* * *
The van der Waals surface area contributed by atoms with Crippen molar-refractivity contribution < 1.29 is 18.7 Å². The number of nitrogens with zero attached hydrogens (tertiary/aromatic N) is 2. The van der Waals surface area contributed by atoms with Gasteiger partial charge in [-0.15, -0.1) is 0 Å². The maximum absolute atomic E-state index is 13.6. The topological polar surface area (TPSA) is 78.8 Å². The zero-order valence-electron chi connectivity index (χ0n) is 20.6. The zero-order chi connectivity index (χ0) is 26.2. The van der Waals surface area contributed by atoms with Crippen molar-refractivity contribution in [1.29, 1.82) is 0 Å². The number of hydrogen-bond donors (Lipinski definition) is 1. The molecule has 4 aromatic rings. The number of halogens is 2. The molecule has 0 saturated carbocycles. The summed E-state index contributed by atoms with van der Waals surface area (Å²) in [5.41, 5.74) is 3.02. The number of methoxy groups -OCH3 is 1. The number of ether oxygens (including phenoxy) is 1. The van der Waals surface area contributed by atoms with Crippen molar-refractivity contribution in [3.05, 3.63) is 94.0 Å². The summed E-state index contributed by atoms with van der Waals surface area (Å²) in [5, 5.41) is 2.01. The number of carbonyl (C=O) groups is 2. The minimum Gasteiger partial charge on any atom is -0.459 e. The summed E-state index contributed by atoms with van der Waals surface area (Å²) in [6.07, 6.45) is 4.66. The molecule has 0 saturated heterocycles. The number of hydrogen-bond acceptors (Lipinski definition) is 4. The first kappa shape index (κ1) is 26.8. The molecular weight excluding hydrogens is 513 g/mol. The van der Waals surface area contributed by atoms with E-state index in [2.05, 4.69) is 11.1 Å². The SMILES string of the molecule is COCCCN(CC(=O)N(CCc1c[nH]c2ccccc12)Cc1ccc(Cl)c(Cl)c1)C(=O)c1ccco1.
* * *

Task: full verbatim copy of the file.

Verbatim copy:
The van der Waals surface area contributed by atoms with Crippen molar-refractivity contribution < 1.29 is 18.7 Å². The number of nitrogens with zero attached hydrogens (tertiary/aromatic N) is 2. The van der Waals surface area contributed by atoms with Gasteiger partial charge in [-0.15, -0.1) is 0 Å². The maximum absolute atomic E-state index is 13.6. The topological polar surface area (TPSA) is 78.8 Å². The zero-order valence-electron chi connectivity index (χ0n) is 20.6. The zero-order chi connectivity index (χ0) is 26.2. The van der Waals surface area contributed by atoms with Crippen molar-refractivity contribution in [1.29, 1.82) is 0 Å². The number of hydrogen-bond donors (Lipinski definition) is 1. The molecule has 4 aromatic rings. The number of halogens is 2. The molecule has 0 saturated carbocycles. The summed E-state index contributed by atoms with van der Waals surface area (Å²) in [5.41, 5.74) is 3.02. The number of methoxy groups -OCH3 is 1. The number of ether oxygens (including phenoxy) is 1. The van der Waals surface area contributed by atoms with Crippen molar-refractivity contribution in [3.05, 3.63) is 94.0 Å². The summed E-state index contributed by atoms with van der Waals surface area (Å²) in [5, 5.41) is 2.01. The number of carbonyl (C=O) groups is 2. The minimum Gasteiger partial charge on any atom is -0.459 e. The summed E-state index contributed by atoms with van der Waals surface area (Å²) in [6.07, 6.45) is 4.66. The molecule has 0 saturated heterocycles. The number of hydrogen-bond acceptors (Lipinski definition) is 4. The first kappa shape index (κ1) is 26.8. The molecular weight excluding hydrogens is 513 g/mol. The van der Waals surface area contributed by atoms with E-state index in [2.05, 4.69) is 11.1 Å². The SMILES string of the molecule is COCCCN(CC(=O)N(CCc1c[nH]c2ccccc12)Cc1ccc(Cl)c(Cl)c1)C(=O)c1ccco1.